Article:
11. […] Roosevelt had earlier in 1933, during his New Deal years, nationalized all gold. This restriction was finally eased only on December 31st, 1974, with Executive Order 11825 by Gerald Ford. It was Roosevelt’s gold nationalization which allowed the US to wage WW2 and create the Bretton Woods system. […]

  12. […] last time, we saw this, it was called the Bretton Woods. The US and the Anglo Saxon Bloc came together and said we will administer the new world currency […]

  13. […] The post laid out the position of the world economic structures and developments in the last few years, rather well – and the way Bretton Woods unravelled. […]

  14. […] why should India even look at IMF and World Bank – which are fig leaf organizations of the West, as transfer mechanisms of wealth from the Third World to the […]

  15. […] And the nationalization of gold also impoverished the Americans. Nationalization of gold enabled the US Governments to enter costly wars like WW2, Vietnam War, and now the Iraq and Afghan Wars. This allowed to US to walk into the WW2 with 25,000 tons of gold – and impose Bretton Woods on the world. […]

  16. […] – especially its contribution to: – One, the greatest crime wave ever in human history.; Two – the survival of Bretton Woods for 25 […]

  17. […] national industry today is prostitution. Britain is floating on the sewage of the Bretton Woods bilge! After the multi-trillion dollar bailout, which has just begun, and with more than US$4 trillion […]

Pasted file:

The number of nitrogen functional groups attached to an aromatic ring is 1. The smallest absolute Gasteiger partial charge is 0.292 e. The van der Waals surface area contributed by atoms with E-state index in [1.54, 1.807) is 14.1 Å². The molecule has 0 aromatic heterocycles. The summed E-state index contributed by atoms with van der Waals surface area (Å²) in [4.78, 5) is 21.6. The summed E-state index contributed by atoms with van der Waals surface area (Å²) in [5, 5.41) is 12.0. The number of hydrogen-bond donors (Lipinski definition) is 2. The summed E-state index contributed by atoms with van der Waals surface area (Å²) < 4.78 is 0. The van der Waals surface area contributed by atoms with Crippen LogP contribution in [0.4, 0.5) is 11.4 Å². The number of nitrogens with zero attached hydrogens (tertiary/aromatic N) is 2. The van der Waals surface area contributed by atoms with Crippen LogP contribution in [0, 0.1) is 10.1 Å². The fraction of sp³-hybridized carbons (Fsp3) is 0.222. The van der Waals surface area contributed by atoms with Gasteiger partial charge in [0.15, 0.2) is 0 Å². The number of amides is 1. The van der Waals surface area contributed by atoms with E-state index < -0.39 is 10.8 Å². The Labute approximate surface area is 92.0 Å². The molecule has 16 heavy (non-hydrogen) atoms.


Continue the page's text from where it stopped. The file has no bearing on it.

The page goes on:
18. […] national industry today is prostitution. Britain is floating on the sewage of the Bretton Woods bilge! After the multi-trillion dollar bailout, which has just begun, and with more than US$4 trillion […]

  19. […] – for funding, respect, status, support, foreign Universities, using paper money, backed by the Bretton Woods fraud, will impose their ideas, culture, etc in […]

  20. […] you should consider the following, before you make such a sweeping statement. With the declining power and use of the dollar, the US is fighting a losing battle against agricultural subsidies. The US depends on less than […]

  21. […] technology, lower productivity has a cost edge over his European an American counterparts. With the declining power and use of the dollar, the US is fighting a losing battle against agricultural subsidies. The US depends on less than […]

  22. […] of British GDP today is declining North Sea oil and British Petroleum. Apart from Chinese money, the other source of liquidity which keeps the US afloat is petro dollars.And the US future is so closely linked to Arctic […]

  23. […] been governed by a financial system that has been a failure – the Bretton Woods Agreement, a millstone around the developing world. As WW2 came to a close, British-American economists came together and devised this system. The […]

  24. […] and the dominant Anglo Saxon Bloc allow this? If this shape of India emerged, what would happen to the Bretton Woods architecture? Britain obviously did not wish to midwife a country of these dimensions – especially, since […]

  25. […] of British GDP today is declining North Sea oil and British Petroleum. Apart from Chinese money, the other source of liquidity, which keeps the US afloat is petro-dollars. And, remember, US future is so closely linked to […]

  26. […] with (or even if  you are worried about the economic consequences of) the US foreign policy should go out and buy gold. This will surely trigger a collapse of the US dollar. Just a 100,000 people buying a 100gm of of […]

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  31. S.Suchindranath Aiyer said, on May 19, 2012 at 4:58 pm

    Bretton Woods: another example of Britain’s Greece to America’s Rome?:

  32. Familienbande 2. Teil said, on August 27, 2012 at 9:43 pm

    […] weiteren großen Teil des weltweiten Goldvermögens einverleiben. Danach lockerte man für das Bretton-Woods-System den Goldstandart wieder etwas auf, da man den Dollar ja nun offiziell dem Gold gegenüber […]

  33. admin said, on March 17, 2013 at 11:13 am